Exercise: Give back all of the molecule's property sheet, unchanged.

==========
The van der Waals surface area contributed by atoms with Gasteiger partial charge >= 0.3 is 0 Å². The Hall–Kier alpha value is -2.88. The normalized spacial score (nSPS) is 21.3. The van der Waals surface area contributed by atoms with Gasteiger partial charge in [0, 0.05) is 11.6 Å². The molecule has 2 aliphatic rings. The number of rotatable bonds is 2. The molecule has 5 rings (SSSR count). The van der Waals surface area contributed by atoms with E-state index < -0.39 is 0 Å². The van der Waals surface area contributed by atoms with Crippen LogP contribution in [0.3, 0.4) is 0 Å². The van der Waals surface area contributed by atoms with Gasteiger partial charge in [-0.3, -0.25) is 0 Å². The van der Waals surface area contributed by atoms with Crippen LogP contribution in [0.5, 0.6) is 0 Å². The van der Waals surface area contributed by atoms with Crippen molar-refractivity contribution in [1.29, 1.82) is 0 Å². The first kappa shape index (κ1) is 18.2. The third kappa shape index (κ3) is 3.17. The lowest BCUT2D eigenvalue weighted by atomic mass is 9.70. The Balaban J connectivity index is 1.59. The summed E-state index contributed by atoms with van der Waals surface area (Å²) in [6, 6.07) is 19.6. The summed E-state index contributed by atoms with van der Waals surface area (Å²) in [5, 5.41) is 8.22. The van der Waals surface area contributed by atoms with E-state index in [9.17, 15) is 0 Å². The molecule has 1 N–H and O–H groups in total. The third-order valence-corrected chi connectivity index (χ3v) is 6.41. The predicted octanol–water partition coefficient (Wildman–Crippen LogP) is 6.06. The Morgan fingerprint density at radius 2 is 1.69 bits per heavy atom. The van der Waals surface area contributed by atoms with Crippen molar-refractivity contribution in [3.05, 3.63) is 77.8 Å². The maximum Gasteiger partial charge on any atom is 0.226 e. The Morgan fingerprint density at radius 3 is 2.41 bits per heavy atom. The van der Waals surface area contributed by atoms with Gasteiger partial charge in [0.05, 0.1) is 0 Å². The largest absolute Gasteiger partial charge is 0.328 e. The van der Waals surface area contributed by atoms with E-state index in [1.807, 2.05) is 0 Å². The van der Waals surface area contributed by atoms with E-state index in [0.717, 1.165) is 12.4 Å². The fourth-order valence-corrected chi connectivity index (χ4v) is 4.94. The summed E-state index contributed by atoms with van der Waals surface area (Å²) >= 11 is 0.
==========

The van der Waals surface area contributed by atoms with Gasteiger partial charge >= 0.3 is 0 Å². The Hall–Kier alpha value is -2.88. The normalized spacial score (nSPS) is 21.3. The van der Waals surface area contributed by atoms with Gasteiger partial charge in [0, 0.05) is 11.6 Å². The molecule has 2 aliphatic rings. The number of rotatable bonds is 2. The molecule has 5 rings (SSSR count). The van der Waals surface area contributed by atoms with E-state index < -0.39 is 0 Å². The van der Waals surface area contributed by atoms with Crippen LogP contribution in [0.3, 0.4) is 0 Å². The van der Waals surface area contributed by atoms with Gasteiger partial charge in [-0.3, -0.25) is 0 Å². The van der Waals surface area contributed by atoms with Crippen LogP contribution in [0.5, 0.6) is 0 Å². The van der Waals surface area contributed by atoms with Crippen molar-refractivity contribution in [1.29, 1.82) is 0 Å². The first kappa shape index (κ1) is 18.2. The third kappa shape index (κ3) is 3.17. The lowest BCUT2D eigenvalue weighted by atomic mass is 9.70. The Balaban J connectivity index is 1.59. The summed E-state index contributed by atoms with van der Waals surface area (Å²) in [6, 6.07) is 19.6. The summed E-state index contributed by atoms with van der Waals surface area (Å²) in [5, 5.41) is 8.22. The van der Waals surface area contributed by atoms with E-state index in [9.17, 15) is 0 Å². The molecule has 1 N–H and O–H groups in total. The third-order valence-corrected chi connectivity index (χ3v) is 6.41. The predicted octanol–water partition coefficient (Wildman–Crippen LogP) is 6.06. The Morgan fingerprint density at radius 2 is 1.69 bits per heavy atom. The van der Waals surface area contributed by atoms with Crippen molar-refractivity contribution in [3.05, 3.63) is 77.8 Å². The maximum Gasteiger partial charge on any atom is 0.226 e. The Morgan fingerprint density at radius 3 is 2.41 bits per heavy atom. The van der Waals surface area contributed by atoms with Gasteiger partial charge in [0.05, 0.1) is 0 Å². The largest absolute Gasteiger partial charge is 0.328 e. The van der Waals surface area contributed by atoms with E-state index in [1.807, 2.05) is 0 Å². The van der Waals surface area contributed by atoms with E-state index in [0.717, 1.165) is 12.4 Å². The fourth-order valence-corrected chi connectivity index (χ4v) is 4.94. The summed E-state index contributed by atoms with van der Waals surface area (Å²) >= 11 is 0.